The Possible Pitfalls of Short Term Mission Trips
Now we turn to another important aspect to consider: the possible pitfalls. While most people enter into short-term missions with honorable intentions, things can go awry if the sending church misses some key components.
The following are a few of the missteps short-term missions groups should avoid when seeking to craft an overseas experience that is beneficial for all.
The Wrong Fit
Sometimes a godly, talented person or team goes to a location and/or project that is less than ideal for hosting international workers. This can mean a lack of suitable infrastructure, and/or a ministry that is better done by locals. Alternately, a project can be poised for an excellent experience for the visitors. But maybe the international worker(s) do not have the right skills, attitude, or belief system to be of significant assistance. The result of either of these scenarios? A challenging experience that could do more harm than good. The key to avoiding this is a healthy screening process to ensure the best chances for a good fit between the team and the project.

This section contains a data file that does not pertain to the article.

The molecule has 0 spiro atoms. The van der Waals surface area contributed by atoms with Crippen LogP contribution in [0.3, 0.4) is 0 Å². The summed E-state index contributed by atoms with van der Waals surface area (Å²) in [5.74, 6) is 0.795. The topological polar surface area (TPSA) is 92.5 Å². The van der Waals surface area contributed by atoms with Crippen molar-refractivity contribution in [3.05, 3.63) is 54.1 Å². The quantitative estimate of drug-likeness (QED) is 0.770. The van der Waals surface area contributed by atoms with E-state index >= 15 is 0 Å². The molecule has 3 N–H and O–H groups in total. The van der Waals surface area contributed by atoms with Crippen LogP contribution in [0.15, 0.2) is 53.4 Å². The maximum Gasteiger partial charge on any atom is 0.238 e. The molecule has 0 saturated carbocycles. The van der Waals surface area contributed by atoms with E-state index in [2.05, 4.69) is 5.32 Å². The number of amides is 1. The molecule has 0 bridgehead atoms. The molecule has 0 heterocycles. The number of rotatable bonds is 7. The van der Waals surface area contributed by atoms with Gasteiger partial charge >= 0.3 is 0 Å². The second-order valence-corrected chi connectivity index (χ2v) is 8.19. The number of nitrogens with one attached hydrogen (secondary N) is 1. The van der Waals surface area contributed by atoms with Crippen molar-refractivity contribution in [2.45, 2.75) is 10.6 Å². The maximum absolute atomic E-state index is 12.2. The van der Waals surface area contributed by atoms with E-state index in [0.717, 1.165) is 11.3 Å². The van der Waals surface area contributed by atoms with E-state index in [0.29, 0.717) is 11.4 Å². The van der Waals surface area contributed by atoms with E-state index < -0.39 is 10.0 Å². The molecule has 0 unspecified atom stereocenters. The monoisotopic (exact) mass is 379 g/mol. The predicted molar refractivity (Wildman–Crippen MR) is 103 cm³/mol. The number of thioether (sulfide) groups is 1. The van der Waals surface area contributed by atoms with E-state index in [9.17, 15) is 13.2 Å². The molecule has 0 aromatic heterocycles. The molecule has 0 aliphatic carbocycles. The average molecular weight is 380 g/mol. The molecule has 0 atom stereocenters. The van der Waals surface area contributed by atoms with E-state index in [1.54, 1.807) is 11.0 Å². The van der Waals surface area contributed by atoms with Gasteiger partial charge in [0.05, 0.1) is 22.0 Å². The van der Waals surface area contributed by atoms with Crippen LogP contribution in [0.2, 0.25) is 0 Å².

Lack of Clear Goals
As with any serious endeavor, it is crucial to develop clear goals before entering any kind of short-term missions experience. Most times, it is most effective to partner with the host in creating these goals. The objectives created can be made in two specific areas. First, teams focus on developing goals for the work to be done on the ground while in the country. This can range from completing specific projects to building relationships with local workers. Second, the goals must focus on the desired outcomes in the personal spiritual lives of the team participants. In all cases of short mission involvement, it is more important for participants to be, rather than to do. An overseas project that focuses only on activities and not personal attitudes is always less effective than one that seeks to transform the lives of those doing the work.